Tendulkar urges ICC to look into ‘umpire’s call’ in decision review system

‘The reason players opt for a review is because they’re unhappy with the decision taken by the on-field umpire. The DRS system needs to be thoroughly looked into by the ICC, especially for the ‘Umpire’s Call,’ Tendulkar tweeted.

2003 World Cup, Sachin Tendulkar,
Sachin Tendulkar, who bid goodbye to international cricket in 2013, was recently seen at the Road Safety World Series.

Batting legend and former India captain Sachin Tendulkar, for the second time this year, urged the International Cricket Council (ICC) to thoroughly look into the ‘umpire’s call’ in the Decision Review System (DRS).

After Australia’s Joe Burns and Marnus Labuschagne survived LBW calls against India in the ongoing Boxing Day Test at Melbourne Cricket Ground (MCG) on Monday (December 28), Tendulkar tweeted about “Umpire’s Call”.

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“The reason players opt for a review is because they’re unhappy with the decision taken by the on-field umpire. The DRS system needs to be thoroughly looked into by the @ICC, especially for the ‘Umpires Call’. #AUSvIND (sic),” Tendulkar wrote on his Twitter page.

As per the ICC rules, the decisions involving “Umpire’s Call”, the on-field verdict will stay. If the umpire has given not out on an LBW appeal and if the ball tracking system shows the ball marginally hitting the stumps, the decision can’t be overturned. However, teams will not lose their reviews if it is “Umpire’s Call”.

ICC match playing conditions say, “Umpire’s Call is the concept within the DRS under which the on-field decision of the bowler’s end umpire shall stand, which shall apply under the specific circumstances … where the ball-tracking technology indicates a marginal decision in respect of either the Impact Zone or the Wicket Zone.”

“For a Not Out decision to be overturned, more than half the ball now has to be impacting the pad within a zone bordered by the outside of off and leg stumps (formerly the centre of off and leg stumps), and the ball needs to be hitting the stumps within a zone bordered by the outside of off and leg stumps and the bottom of the bails (formerly the centre of off and leg stumps, and the bottom of the bails),” ICC had said in 2016.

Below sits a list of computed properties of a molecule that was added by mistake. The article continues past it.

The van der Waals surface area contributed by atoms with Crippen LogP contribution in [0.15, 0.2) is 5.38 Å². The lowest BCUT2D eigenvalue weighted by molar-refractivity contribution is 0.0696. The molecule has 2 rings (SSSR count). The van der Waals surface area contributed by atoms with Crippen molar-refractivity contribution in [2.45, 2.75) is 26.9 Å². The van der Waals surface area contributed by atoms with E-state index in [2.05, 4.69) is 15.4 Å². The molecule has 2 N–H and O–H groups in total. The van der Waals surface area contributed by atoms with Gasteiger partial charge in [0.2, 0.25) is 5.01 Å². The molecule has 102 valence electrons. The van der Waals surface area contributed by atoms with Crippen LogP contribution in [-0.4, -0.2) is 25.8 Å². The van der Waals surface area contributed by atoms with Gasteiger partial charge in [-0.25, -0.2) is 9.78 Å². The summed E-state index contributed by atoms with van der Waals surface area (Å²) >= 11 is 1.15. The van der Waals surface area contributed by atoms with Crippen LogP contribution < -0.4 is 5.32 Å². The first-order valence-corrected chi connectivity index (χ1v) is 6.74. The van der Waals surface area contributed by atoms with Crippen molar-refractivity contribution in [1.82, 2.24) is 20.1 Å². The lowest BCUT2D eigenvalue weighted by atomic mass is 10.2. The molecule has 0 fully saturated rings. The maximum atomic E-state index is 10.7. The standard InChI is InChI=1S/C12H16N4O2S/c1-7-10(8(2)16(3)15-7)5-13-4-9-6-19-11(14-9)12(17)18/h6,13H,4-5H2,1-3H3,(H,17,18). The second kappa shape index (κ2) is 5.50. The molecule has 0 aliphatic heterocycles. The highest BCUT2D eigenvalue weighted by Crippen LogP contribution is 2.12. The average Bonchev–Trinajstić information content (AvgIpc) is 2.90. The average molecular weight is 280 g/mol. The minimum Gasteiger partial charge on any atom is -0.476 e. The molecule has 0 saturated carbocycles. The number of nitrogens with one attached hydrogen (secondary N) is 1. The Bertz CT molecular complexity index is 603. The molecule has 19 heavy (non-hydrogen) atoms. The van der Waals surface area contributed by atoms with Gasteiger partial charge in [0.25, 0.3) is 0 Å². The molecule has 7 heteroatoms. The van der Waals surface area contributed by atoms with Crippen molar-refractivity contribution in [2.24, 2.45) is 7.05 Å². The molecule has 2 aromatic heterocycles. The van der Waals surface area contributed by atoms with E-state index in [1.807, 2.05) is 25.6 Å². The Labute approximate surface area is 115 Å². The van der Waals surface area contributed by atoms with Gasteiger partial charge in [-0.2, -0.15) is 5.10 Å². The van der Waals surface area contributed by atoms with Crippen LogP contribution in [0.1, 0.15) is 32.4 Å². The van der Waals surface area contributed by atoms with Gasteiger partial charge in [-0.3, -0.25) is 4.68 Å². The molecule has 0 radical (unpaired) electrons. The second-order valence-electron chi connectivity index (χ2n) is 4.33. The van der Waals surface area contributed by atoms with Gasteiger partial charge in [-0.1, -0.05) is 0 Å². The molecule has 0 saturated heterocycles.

Former Australian fast bowler Glenn McGrath, speaking on Sony TEN’s post-match show, called “Umpire’s Call” a “grey area”.

Tendulkar, earlier this year, in July, had said that if any part of the ball is hitting the stumps, then it should be given out, irrespective of “Umpire’s Call”.

“One thing I don’t agree with, with the ICC, is the DRS they have been using for quite some time. It is the LBW decision where more than 50% of the ball must be hitting the stumps for the on-field decision to be overturned,” Tendulkar said in a video posted on his Twitter handle on July 11.

“The only reason they (the batsman or the bowler) have gone upstairs is that they are unhappy with the on-field decision, so when the decision goes to the third umpire, let the technology take over, just like in tennis, it’s either in or out, there’s nothing in between,” he added.

To this, even Indian off-spinner Harbhajan Singh had agreed. “Agree with you Paji 1000 percent correct. If the ball is touching the stump or kissing the Stumps it should be given out. It does not matter how much part of the ball hit the wicket..few rules should b changed in the game for the betterment of the game..this is certainly 1 of those (sic),” he tweeted.

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